Imports way off as COVID-19 slams into U.S.-China trade
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China may be the only economy in the world returning to “normal,” but it’s import picture still looks pretty bad — down 14% according to new numbers Thursday.
As far as buying American goods, China is way off track in terms of import targets Beijing agreed to in its trade deal with Washington, signed in January. Of course, the pandemic slammed both economies, but already President Donald Trump is threatening to kill the deal and raise more tariffs. The two countries plan to meet on trade issues next week.
Typically, trade deals reduce tariffs and then let capitalism figure out who buys what and how much. But the U.S.-China deal has a target that China buy an average $12 billion in American goods each month.
Right now, the actual imports are less than half that, according to S&P’s Global Market Intelligence. Chris Rogers, a contributor to S&P Global, said China hardly bought anything when the pandemic hit there.
“While the economy was locked down, that of course was going to trim a lot of demand,” Rogers said. “That demand will have picked up in late March, but of course American manufacturing and American farmers and American energy producers aren’t there.”
There to make stuff, or transport it, during our disease peak. Case in point: the meatpacking plants shutting down, as workers got sick from the virus.
U.S. exports of cars to China fell, as did soybeans, which tend to trade in the winter and spring.
“Both sides are having the outbreak in the peak demand season for soybean exports,” said Wendong Zhang, assistant professor of economics at Iowa State University.
To most analysts, the Chinese import target was always a long shot — ambitious, pandemic or no. But Zhang sees one way to get there.
“The only way to do it is to buy some of the products that you would otherwise buy from other countries and now buy from the U.S.,” Zhang said.
That would mean the government butt into markets, which the free-trade deal was designed to avoid. If the agreement goes kaput, as Trump now threatens, he’d put more tariffs on Chinese stuff coming here.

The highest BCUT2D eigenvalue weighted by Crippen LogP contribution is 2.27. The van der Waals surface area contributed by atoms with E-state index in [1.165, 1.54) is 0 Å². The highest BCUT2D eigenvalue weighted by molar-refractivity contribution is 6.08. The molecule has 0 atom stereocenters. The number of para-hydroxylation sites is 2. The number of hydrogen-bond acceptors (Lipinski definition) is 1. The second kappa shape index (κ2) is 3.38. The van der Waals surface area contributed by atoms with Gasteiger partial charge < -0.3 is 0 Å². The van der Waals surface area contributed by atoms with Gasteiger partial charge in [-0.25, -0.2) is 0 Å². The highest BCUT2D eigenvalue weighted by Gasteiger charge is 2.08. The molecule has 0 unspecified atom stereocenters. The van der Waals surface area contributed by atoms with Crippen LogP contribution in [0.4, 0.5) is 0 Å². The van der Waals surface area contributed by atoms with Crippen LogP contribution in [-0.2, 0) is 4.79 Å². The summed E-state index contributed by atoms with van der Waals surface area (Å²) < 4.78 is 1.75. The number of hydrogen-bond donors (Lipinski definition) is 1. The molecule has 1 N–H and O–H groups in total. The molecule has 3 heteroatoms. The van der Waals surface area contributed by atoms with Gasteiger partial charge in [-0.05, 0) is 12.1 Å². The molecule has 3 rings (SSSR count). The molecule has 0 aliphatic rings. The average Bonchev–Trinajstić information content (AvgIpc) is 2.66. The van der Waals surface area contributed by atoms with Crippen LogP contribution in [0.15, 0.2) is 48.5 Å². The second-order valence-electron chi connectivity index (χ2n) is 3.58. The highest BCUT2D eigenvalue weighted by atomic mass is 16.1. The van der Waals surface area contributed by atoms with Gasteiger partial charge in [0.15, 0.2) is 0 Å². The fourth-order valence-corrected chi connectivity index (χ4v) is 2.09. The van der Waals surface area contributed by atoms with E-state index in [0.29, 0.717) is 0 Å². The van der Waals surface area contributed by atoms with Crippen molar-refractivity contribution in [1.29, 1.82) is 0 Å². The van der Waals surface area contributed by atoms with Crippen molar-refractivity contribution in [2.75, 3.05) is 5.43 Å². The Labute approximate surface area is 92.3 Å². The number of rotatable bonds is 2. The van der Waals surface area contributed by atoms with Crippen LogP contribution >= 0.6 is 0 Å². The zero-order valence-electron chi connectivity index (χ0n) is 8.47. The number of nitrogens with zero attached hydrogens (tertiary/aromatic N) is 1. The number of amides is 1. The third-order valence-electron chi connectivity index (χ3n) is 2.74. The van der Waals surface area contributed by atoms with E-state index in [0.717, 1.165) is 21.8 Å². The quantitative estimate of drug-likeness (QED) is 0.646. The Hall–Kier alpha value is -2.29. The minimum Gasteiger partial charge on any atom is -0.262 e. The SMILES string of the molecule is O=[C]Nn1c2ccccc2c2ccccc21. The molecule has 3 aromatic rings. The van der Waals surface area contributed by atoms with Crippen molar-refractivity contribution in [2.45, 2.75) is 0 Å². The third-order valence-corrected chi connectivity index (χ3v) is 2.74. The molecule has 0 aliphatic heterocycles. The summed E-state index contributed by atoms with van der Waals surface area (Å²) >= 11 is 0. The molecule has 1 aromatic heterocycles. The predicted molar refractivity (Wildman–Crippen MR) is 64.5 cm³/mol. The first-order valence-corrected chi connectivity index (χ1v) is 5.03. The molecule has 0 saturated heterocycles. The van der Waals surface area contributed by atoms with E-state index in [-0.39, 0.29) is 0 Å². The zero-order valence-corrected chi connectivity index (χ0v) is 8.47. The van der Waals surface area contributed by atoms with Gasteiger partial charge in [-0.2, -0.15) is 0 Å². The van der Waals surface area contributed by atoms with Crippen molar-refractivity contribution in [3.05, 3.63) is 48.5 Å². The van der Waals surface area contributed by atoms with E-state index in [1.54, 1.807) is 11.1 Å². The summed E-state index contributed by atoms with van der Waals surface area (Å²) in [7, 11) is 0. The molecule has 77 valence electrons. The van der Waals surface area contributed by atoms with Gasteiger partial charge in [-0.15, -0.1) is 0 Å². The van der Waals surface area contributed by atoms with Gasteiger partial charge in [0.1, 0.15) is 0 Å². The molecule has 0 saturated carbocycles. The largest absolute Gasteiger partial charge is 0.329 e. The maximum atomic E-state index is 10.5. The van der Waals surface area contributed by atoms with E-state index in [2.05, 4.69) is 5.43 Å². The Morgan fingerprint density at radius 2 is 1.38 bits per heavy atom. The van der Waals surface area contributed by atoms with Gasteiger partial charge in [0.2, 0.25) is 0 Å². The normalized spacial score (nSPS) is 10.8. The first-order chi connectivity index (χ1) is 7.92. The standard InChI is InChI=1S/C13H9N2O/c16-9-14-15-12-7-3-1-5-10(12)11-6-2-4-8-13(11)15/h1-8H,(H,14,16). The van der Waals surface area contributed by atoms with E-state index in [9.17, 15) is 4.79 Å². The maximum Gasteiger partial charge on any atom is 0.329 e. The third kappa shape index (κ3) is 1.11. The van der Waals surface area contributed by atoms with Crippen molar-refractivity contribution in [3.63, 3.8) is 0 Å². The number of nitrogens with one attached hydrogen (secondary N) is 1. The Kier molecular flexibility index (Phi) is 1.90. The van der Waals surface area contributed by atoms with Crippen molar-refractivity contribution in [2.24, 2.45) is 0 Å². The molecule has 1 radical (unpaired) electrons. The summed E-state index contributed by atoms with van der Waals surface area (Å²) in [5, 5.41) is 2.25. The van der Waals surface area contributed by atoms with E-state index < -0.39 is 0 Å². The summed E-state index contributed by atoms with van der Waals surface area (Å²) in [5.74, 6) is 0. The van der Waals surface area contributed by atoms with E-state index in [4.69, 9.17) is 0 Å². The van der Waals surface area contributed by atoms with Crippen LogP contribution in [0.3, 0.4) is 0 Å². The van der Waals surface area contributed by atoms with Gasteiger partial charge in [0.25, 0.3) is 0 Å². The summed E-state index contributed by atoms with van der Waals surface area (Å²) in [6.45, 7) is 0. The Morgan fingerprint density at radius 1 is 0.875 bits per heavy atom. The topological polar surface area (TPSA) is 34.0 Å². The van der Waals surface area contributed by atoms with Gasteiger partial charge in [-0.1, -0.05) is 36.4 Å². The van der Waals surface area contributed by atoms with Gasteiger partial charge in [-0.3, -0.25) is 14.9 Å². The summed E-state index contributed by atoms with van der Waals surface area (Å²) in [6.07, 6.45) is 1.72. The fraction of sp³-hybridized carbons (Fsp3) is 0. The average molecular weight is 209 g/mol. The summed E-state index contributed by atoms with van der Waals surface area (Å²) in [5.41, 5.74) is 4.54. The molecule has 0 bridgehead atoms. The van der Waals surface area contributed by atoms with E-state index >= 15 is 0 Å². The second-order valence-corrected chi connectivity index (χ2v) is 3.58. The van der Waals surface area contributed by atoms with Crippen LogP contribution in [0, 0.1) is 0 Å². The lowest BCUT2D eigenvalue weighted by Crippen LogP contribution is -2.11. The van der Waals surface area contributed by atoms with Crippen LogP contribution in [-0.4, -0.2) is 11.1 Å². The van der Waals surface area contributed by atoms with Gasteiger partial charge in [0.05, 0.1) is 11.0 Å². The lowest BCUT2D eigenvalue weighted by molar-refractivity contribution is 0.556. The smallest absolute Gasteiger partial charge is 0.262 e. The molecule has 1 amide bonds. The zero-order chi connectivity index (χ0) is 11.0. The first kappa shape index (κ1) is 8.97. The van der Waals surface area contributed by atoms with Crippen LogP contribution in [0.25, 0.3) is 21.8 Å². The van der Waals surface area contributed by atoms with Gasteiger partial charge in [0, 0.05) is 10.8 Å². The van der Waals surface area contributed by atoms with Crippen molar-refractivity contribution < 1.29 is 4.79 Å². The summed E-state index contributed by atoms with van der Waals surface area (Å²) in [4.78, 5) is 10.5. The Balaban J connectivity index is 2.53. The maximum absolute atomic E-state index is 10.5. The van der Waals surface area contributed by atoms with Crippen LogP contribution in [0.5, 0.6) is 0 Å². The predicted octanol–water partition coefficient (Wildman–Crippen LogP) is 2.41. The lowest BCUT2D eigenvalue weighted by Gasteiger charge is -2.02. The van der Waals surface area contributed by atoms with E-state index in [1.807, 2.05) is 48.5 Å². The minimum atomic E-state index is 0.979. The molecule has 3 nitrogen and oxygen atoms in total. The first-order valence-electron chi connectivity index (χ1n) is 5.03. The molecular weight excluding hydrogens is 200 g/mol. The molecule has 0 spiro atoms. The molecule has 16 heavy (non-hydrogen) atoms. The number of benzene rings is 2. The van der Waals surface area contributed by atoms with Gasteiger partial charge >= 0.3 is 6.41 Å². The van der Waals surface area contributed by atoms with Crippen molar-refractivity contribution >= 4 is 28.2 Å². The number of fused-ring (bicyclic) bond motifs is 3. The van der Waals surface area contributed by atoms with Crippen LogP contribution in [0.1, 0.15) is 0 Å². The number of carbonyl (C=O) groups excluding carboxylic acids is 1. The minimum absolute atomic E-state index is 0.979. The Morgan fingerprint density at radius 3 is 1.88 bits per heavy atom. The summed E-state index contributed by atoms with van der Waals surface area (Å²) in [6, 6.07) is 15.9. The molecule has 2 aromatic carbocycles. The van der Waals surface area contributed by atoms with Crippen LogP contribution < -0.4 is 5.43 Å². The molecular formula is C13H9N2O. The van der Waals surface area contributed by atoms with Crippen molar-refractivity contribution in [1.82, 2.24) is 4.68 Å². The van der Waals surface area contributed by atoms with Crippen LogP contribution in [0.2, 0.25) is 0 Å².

“Putting tariffs on consumer goods and other things we would want people to be buying to help the economy get back on its feet doesn’t seem like the right domestic economic decision,” said Lynn Fischer Fox, a trade lawyer at Arnold & Porter. Not to mention the stock market potentially flipping out.
COVID-19 Economy FAQs
Millions of Americans are unemployed, but businesses say they are having trouble hiring. Why?
This economic crisis is unusual compared to traditional recessions, according to Daniel Zhao, senior economist with Glassdoor. “Many workers are still sitting out of the labor force because of health concerns or child care needs, and that makes it tough to find workers regardless of what you’re doing with wages or benefits,” Zhao said. “An extra dollar an hour isn’t going to make a cashier with preexisting conditions feel that it’s safe to return to work.” This can be seen in the restaurant industry: Some workers have quit or are reluctant to apply because of COVID-19 concerns, low pay, meager benefits and the stress that comes with a fast-paced, demanding job. Restaurants have been willing to offer signing bonuses and temporary wage increases. One McDonald’s is even paying people $50 just to interview.
Could waiving patents increase the global supply of COVID-19 vaccines?
India and South Africa have introduced a proposal to temporarily suspend patents on COVID-19 vaccines. Backers of the plan say it would increase the supply of vaccines around the world by allowing more countries to produce them. Skeptics say it’s not that simple. There’s now enough supply in the U.S that any adult who wants a shot should be able to get one soon. That reality is years away for most other countries. More than 100 countries have backed the proposal to temporarily waive COVID-19 vaccine patents. The U.S isn’t one of them, but the White House has said it’s considering the idea.
Can businesses deny you entry if you don’t have a vaccine passport?
As more Americans get vaccinated against COVID-19 and the economy begins reopening, some businesses are requiring proof of vaccination to enter their premises. The concept of a vaccine passport has raised ethical questions about data privacy and potential discrimination against the unvaccinated. However, legal experts say businesses have the right to deny entrance to those who can’t show proof.
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